U.S. Pat. No. 5,501,006 (Gehman, Jr. et al.) shows a structure with an insulating layer between the integrated circuit (IC) and the wiring substrate. A distribution lead connects the bonding pads of the IC to the bonding pads of the substrate.
U.S. Pat. No. 5,055,907 (Jacobs) discloses an extended integration semiconductor structure that allows manufacturers to integrate circuitry beyond the chip boundaries by forming a thin film multi-layer wiring decal on the support substrate and over the chip. However, this reference differs from the invention.
U.S. Pat. No. 5,106,461 (Volfson et al.) teaches a multi layer interconnect structure of alternating polyimide (dielectric) and metal layers over an IC in a TAB structure.
U.S. Pat. No. 5,635,767 (Wenzel et al.) teaches a method for reducing RC delay by a PBGA that separates multiple metal layers.
U.S. Pat. No. 5,686,764 (Fulcher) shows a flip chip substrate that reduces RC delay by separating the power and 1/0 traces.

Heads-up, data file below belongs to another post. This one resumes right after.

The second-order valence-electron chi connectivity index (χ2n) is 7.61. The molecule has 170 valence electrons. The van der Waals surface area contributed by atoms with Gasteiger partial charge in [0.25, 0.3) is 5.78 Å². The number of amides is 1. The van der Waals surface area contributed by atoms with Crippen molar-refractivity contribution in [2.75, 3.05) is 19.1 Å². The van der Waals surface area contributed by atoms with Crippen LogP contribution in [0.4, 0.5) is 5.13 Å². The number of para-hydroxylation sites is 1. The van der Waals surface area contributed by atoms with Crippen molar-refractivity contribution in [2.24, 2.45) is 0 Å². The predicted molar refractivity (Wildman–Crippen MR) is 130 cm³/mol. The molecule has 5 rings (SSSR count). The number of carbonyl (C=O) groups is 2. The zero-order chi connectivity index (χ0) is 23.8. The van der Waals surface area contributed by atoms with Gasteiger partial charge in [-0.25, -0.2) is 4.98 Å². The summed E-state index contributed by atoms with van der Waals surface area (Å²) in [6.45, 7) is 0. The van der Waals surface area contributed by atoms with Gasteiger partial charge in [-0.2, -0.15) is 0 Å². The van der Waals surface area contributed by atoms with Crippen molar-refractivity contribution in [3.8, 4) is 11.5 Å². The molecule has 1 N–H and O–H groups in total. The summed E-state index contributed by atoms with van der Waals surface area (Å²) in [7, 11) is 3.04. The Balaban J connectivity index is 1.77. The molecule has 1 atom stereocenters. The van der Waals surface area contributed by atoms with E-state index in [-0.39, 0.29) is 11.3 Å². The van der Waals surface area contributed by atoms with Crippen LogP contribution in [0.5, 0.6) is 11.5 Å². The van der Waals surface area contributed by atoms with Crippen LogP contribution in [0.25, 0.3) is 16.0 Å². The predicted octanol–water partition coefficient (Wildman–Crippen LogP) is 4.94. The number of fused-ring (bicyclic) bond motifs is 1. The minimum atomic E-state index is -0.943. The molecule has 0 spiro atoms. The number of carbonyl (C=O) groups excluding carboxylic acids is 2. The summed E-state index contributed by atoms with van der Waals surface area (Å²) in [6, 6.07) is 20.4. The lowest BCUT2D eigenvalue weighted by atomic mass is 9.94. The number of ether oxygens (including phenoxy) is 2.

It is the primary objective of the present invention to improve the performance of High Performance Integrated Circuits.
Another objective of the present invention is to reduce resistive voltage drop of the power supply lines that connect the IC to surrounding circuitry or circuit components.
Another objective of the present invention is to reduce the RC delay constant of the signal paths of high performance IC's.
Yet another objective of the present invention is to facilitate the application of IC's of reduced size and increased circuit density.
Yet another objective of the present invention is to further facilitate and enhance the application of low resistor conductor metals.
Yet another objective of the present invention is to allow for increased I/O pin count for the use of high performance IC's.
Yet another objective of the present invention is to simplify chip assembly by reducing the need for re-distribution of I/O chip connections.
Yet another objective of the present invention is to facilitate the connection of high-performance IC's to power buses.
Yet another objective of the present invention is to facilitate the connection of high-performance IC's to clock distribution networks.
Yet another objective of the present invention is to reduce IC manufacturing costs by allowing or facilitating the use of less expensive process equipment and by accommodating less strict application of clean room requirements, this as compared to sub-micron manufacturing requirements.